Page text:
GREEN: Wind power could reduce carbon emissions by more than three billion tons a year.

Cape Town - Wind power could supply between 17 and 19 percent of global electricity by 2030 and create more than two million new jobs.

At this level, wind power would reduce carbon emissions by more than three billion tons a year.

These are the projections in the Global Wind Energy Outlook 2014 report by the Global Wind Energy Council and Greenpeace International.

The report presents three scenarios of the global wind energy industry in 2020, 2030 and 2050.

It compares the International Energy Agency’s central scenario with a “moderate” and an “advanced” scenario.

By 2050 it states wind power could provide 25 to 30 percent of global electricity supply.

The electricity sector is responsible for more than 40 percent of all carbon emissions from burning fossil fuels, and for about 25 percent of total greenhouse gas emissions.

Wind energy installations totalled 318 GW globally by the end of 2013, and the industry was set to grow by another 45 GW in 2014.

The report said upheavals in world electricity markets and swings in policy for and against renewable energy made predictions difficult.

“However, it is also the case that as wind power plays a more central role in our electricity system, that the various scenarios from industry, the International Energy Agency, NGOs and others begin to converge,” the report said.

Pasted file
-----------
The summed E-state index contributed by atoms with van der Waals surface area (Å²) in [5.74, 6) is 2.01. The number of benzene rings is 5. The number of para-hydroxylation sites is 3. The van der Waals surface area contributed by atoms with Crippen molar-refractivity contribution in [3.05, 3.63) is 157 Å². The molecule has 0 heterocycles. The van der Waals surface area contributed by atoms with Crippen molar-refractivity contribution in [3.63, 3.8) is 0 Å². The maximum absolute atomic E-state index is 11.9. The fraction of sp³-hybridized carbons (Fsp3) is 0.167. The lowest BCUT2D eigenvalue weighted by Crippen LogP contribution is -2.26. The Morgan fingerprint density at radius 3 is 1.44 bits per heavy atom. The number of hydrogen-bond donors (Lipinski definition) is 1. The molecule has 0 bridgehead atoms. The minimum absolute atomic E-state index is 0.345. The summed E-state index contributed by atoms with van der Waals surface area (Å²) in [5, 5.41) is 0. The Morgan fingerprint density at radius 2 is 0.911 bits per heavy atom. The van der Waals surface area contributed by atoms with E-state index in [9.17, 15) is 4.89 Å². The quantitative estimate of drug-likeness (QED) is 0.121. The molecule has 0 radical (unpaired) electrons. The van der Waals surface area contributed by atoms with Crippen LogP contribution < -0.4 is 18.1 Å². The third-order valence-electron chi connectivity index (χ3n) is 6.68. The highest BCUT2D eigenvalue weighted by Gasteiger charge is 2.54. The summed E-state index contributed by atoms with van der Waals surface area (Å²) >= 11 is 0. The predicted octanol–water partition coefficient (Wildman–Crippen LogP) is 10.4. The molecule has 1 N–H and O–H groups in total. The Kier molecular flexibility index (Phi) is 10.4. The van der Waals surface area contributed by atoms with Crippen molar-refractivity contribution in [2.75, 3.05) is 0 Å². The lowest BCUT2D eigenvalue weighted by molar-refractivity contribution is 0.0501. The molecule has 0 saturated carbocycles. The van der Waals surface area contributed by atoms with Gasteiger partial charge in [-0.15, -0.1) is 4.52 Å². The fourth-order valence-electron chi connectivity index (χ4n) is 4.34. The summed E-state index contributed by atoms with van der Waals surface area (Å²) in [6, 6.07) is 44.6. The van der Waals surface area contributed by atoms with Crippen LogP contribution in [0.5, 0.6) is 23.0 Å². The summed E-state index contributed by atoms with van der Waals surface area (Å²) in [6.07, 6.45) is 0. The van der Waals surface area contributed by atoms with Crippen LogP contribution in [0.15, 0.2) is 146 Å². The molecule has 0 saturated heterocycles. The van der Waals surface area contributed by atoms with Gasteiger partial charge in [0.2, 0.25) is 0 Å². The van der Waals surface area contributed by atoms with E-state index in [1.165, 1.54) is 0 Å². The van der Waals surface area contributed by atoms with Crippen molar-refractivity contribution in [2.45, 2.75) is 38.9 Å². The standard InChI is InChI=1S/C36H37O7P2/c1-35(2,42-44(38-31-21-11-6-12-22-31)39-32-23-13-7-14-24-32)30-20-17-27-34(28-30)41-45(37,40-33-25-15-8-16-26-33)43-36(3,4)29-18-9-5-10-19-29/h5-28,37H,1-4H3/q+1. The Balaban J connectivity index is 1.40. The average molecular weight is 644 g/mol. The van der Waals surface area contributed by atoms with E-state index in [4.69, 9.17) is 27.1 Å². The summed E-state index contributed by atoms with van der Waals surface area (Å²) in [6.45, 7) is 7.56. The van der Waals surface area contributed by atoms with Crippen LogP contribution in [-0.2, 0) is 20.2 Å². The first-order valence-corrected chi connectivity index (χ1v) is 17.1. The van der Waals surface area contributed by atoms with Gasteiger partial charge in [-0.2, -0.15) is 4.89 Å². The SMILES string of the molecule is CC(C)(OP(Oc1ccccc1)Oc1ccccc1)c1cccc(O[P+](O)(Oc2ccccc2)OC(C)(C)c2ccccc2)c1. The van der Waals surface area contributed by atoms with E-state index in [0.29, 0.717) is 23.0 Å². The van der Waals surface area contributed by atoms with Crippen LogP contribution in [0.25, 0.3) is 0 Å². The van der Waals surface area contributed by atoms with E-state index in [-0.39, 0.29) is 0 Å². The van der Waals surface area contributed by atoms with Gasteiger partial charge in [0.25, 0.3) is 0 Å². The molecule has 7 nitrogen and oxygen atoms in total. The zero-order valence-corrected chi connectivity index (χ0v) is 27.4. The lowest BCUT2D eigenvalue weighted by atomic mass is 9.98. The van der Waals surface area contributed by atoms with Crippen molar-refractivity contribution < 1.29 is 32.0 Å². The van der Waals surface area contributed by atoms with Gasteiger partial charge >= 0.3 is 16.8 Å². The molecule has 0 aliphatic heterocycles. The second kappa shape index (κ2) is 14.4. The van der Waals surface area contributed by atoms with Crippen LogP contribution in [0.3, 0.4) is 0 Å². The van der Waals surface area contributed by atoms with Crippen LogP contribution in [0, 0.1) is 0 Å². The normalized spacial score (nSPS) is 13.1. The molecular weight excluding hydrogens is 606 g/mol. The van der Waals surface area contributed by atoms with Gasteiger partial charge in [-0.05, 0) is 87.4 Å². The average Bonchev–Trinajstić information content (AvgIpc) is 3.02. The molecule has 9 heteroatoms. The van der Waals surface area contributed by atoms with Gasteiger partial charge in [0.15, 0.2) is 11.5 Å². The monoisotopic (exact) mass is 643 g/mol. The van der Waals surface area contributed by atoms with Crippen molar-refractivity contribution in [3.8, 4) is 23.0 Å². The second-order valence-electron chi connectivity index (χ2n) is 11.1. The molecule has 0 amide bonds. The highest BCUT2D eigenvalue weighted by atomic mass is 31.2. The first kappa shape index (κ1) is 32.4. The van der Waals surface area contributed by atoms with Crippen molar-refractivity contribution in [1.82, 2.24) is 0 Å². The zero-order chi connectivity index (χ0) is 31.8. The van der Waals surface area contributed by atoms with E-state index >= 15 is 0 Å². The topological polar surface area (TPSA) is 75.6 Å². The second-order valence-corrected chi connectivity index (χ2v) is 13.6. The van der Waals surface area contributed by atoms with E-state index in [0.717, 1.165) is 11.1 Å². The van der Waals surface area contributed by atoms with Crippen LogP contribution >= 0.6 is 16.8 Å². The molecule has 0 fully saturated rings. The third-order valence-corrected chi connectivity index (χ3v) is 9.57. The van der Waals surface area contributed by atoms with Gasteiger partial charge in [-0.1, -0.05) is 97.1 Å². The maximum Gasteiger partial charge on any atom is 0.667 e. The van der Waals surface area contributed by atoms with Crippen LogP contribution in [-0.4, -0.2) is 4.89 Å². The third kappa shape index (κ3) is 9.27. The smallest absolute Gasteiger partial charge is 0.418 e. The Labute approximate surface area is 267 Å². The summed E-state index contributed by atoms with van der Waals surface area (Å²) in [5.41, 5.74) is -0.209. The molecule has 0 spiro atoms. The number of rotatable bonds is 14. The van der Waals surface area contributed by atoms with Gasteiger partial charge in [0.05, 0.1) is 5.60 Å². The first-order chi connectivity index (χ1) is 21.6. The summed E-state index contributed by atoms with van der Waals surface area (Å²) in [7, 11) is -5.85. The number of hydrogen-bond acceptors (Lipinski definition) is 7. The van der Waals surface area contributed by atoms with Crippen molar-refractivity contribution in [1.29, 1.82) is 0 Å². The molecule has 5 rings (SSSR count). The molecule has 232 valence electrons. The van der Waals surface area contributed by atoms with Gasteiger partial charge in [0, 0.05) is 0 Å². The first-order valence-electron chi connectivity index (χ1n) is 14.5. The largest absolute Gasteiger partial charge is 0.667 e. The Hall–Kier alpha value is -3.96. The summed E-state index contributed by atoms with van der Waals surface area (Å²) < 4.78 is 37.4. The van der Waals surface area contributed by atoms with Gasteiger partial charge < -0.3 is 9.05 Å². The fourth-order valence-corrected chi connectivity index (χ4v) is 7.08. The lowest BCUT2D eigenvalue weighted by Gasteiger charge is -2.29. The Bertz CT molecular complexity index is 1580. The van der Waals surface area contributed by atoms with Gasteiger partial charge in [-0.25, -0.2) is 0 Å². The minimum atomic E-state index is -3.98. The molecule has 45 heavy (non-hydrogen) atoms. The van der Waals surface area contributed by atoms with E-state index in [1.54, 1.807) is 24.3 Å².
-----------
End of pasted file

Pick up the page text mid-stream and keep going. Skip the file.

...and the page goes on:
The “central” scenario was based on an assessment of current directions in international energy, the “moderate” scenario included the emission reduction targets governments had committed to at Cancun in 2010, and the “advanced” scenario outlined the extent to which the wind energy sector could grow in a “best case”, assuming that governments enacted effective policies on carbon emission reductions.

At the end of 2013 Africa’s total wind installations were over 1 000 MW. This was in five countries: Egypt (550 MW), Morocco (291 MW), Ethiopia (171 MW), Tunisia (104 MW) and Cape Verde (24 MW).


The report said South Africa was likely to become “the largest single market for wind power in the future”.

Steve Sawyer, chief executive of the Global Wind Energy Council, said wind power had become the least cost option in many markets.

“Given the urgency to cut down CO2 emissions, wind power’s pivotal role in the world’s future energy supply is assured,” he said.

The report said after the collapse of the UN’s climate talks in Copenhagen in 2009, many people had lost hope of world governments taking serious action to reduce climate change.

“Fatigue, shattered expectations, disappointment and despair drove away all but the scientists, hard-core activists and civil servants whose job it is to keep the talks going. But climate change is back, and we have an opportunity to make a big step forward in the run-up to the next big summit in Paris in December 2015. It’s urgent that we get it right this time,” the report said.

In the run-up to the UN climate summit in New York last month, the 400 000 people who had taken to the streets in a climate action march had “got the message”, as had many major corporations who were reported to have “pounded the table behind closed doors in New York demanding action”.

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Cape Times